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Judaism is a monotheistic religion that began over 4000 years ago and these days Judaism is said to have over 10 million followers worldwide. Some of these followers live their lives in strict accordance with traditional Jewish laws and customs, while others have a more relaxed, modern view about what it means to be Jewish. This modern approach to Judaism is referred to as Liberal or Reform Judaism.
Jewish tradition and law dates back thousands of years when Moses is said to have spoken to God on the top of Mount Sinai. God gave Moses a set of rules that he said all Jews should abide by. These rules had to do with everything from diet to family relationships, but Jews observe each of these rules differently depending on whether they are Orthodox, Conservative or Liberal Reformists.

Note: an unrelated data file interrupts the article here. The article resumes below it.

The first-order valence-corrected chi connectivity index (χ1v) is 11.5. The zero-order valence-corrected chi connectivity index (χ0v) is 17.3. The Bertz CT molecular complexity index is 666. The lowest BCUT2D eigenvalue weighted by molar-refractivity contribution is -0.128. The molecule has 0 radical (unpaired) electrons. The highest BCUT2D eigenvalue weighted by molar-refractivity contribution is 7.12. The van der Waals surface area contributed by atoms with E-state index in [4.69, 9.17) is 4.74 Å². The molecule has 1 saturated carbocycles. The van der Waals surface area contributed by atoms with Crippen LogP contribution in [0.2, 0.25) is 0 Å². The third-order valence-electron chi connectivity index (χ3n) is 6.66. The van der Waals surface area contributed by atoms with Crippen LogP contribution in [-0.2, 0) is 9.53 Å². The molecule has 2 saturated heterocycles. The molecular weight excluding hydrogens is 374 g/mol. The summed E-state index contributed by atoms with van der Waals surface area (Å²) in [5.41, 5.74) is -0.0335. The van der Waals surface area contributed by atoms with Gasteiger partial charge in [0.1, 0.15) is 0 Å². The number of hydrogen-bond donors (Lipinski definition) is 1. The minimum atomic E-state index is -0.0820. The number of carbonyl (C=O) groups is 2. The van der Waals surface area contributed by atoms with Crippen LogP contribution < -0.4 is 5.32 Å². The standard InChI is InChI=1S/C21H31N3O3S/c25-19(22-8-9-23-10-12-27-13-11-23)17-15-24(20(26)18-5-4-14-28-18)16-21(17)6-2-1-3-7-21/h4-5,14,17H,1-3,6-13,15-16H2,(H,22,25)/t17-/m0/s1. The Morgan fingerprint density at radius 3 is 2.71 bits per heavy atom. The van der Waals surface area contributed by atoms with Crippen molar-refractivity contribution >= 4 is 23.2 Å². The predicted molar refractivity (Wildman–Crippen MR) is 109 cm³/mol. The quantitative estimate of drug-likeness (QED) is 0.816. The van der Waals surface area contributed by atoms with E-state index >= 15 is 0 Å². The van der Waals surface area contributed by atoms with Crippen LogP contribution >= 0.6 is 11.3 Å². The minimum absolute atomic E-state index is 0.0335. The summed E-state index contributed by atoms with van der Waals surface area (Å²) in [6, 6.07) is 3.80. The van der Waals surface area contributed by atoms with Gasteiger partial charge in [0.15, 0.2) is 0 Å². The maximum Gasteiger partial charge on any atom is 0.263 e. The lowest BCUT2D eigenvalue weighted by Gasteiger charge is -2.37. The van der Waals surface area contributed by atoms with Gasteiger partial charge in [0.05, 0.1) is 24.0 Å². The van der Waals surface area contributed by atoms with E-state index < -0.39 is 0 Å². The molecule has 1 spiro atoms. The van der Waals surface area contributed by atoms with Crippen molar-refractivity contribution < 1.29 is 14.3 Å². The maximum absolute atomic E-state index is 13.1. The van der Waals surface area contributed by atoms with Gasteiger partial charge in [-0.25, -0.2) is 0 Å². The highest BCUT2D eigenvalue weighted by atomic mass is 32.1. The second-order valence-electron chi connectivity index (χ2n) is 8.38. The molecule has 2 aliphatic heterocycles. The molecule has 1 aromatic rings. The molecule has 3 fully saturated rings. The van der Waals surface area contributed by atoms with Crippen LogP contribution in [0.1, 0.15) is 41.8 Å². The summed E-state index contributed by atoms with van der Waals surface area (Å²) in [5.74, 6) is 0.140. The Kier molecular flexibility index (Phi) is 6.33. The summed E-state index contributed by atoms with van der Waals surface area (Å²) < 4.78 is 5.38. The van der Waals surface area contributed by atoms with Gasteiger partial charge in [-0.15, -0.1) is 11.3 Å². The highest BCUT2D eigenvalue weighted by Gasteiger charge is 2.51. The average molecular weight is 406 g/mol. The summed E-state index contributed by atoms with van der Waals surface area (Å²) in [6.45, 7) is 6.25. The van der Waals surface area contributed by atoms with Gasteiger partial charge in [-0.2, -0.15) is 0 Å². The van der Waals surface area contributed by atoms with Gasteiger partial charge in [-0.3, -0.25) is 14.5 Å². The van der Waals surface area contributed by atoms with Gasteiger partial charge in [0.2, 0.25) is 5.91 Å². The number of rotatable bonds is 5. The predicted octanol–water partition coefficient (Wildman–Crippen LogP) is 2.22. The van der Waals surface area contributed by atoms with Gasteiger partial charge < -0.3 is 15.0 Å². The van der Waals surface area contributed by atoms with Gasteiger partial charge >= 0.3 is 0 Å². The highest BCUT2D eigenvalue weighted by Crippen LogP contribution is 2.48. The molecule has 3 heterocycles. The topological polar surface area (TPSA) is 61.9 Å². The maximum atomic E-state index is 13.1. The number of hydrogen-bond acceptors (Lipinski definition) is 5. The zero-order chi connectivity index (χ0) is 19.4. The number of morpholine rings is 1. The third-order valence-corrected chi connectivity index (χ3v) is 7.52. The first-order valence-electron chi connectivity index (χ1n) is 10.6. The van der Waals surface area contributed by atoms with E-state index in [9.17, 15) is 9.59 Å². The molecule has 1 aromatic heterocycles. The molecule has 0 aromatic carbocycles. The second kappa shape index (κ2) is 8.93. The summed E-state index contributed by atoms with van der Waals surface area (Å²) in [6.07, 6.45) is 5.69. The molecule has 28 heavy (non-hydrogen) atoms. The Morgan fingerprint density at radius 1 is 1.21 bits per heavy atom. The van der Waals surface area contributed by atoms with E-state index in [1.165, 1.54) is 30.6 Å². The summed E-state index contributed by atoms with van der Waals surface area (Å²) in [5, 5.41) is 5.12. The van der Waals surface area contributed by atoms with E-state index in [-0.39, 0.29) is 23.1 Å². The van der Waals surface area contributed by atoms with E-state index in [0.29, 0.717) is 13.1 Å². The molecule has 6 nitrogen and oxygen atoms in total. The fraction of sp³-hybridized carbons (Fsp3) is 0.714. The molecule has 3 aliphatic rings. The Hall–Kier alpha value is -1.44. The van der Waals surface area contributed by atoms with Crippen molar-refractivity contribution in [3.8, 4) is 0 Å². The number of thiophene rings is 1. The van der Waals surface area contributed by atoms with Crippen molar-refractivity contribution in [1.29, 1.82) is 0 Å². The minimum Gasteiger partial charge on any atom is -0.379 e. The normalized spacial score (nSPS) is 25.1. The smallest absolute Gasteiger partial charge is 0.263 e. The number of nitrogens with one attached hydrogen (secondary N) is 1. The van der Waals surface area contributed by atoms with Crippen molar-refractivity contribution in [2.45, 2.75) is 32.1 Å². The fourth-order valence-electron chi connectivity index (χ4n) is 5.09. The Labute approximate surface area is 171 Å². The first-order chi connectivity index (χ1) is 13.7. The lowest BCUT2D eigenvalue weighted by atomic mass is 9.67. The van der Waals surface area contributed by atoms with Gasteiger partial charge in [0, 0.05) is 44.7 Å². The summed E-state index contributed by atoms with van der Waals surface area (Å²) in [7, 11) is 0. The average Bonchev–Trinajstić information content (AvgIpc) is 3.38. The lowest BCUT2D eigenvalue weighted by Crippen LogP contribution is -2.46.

Most Liberal Reformists fully integrate themselves within modern culture believing that a person’s actions and demeanor are more important than the need to strictly follow Jewish laws. Reformists, therefore, try to live good, honest lives adopting Jewish practices where they see fit.
Reformist Judaism began in the mid-1800s in Germany. Samuel Holdheim, a rabbi, philosopher, teacher and master of Talmudic argumentation, is considered to be the founding father of this movement. Holdheim’s message to others can be simplified by his statement, ”Judaism is not a religion of dead creed, but of living deeds.” Holdheim essentially believed that Jewish law had to evolve as society evolved.
The plight of the Liberal Reformist is to adapt historical Jewish customs and the laws of traditional Judaism to the modern world.
Some Liberal Reformists study the Talmud and eat only kosher foods, while others don’t. The point is that each person takes their faith into their own hands and follows tradition as the see fit.